The open education movement wants to be a force for equity. The argument is straightforward and powerful: Widen access to educational resources and those who disproportionately suffer at the hands of the exploitative business models of commercial publishers will disproportionately benefit, in both economic and educational terms. As someone who has personally benefited from generous and life-changing sponsorship of access to a high quality education, this argument is not simply theoretical for me. It is my lived experience. This is why I will never stop pushing for nor understate the importance of widening access to education. But if the open education movement holds the goal of equity as dearly as I believe we do, we need to ensure that we do not restrict our definition of equity to only those who will reuse the resources. For if we ignore the question of equity as it applied to educators who create, revise, and remix OER, we risk perpetrating harm with the best of intentions.
In my capacity as an administrator supporting open education at a public post-secondary institution with an open access mandate, I am vehement about the need to adequately support those of my colleagues who wish to engage in open educational practices. And by support, I mean through sufficient time, adequate funding, required training, and earned recognition. While this position may be construed as pragmatic or instrumental, for me it strikes at the heart of addressing equity. For if the movement relies on voluntary academic labour or severely under-compensated academic labour to create, peer-review, and contextualize OER, we are in effect perpetrating an implicit form of redlining*, one that reserves the capacity to create or adapt OER for those who already enjoy positions of privilege, such as the tenured or those who do not need the income. In such an eventuality, despite the best of intentions, the ideologies (including biases and prejudices) associated with those positions of privilege become reflected and over-represented in the available OER. And while I often describe how powerful it can be to exercise the permission to revise OER by simply changing the names that appear within a text’s examples so that they reflect the diversity of the classroom, that we have to do this at all is a subtle symptom of the types of exclusivity that can exist in OER—and something we need to work against.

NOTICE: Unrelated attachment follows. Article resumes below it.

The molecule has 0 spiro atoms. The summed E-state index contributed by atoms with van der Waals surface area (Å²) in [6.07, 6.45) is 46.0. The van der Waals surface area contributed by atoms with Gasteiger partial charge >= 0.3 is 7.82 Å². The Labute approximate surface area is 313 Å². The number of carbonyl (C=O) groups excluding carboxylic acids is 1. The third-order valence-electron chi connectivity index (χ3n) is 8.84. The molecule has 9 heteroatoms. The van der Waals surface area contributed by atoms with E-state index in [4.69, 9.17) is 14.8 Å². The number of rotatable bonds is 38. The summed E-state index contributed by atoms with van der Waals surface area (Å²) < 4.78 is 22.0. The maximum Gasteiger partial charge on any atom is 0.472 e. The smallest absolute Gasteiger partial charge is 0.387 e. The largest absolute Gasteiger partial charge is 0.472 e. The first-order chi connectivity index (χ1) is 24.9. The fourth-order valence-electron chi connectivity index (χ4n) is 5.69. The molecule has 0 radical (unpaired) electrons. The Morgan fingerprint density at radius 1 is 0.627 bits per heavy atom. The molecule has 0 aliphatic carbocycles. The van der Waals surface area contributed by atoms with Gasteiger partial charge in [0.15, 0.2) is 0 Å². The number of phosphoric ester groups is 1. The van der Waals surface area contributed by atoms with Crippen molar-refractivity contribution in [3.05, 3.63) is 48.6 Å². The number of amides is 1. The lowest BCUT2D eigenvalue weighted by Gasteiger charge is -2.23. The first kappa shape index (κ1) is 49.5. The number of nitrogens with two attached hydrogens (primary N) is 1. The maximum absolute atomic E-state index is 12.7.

Make no mistake—in highlighting this problem, I am not pitting the democratization of knowledge creation against equitable access to education. Rather, I am highlighting that access to knowledge creation ought to be equitable as well. As has been noted before, diversity is a fact but inclusion is a choice. So this is a call for open education projects, funders, and universities to become aware of the inadvertent implications of inadequately supporting OER creators and adaptors as well as to be attentive to who are given the opportunity and support to create and adapt OER. Supporting and nurturing stewards at a grassroots level and supporting the building of community across such stewards helps make open education both more sustainable and more equitable.
One of the things I love about the open education movement is that its values are those that educators largely already hold. This is why you find that even the decision of an academic department to standardize an assigned commercial textbook is usually driven by a desire to negotiate a lower cost for students and/or to avoid having students who need to re-take a course having to buy a second book. This also means that the seeds for a grassroots community have already been planted. And while the image of grass growing out through cracks in concrete may be used to signify resilience and drive, I would much rather ensure that we deliberately cultivate more fertile ground.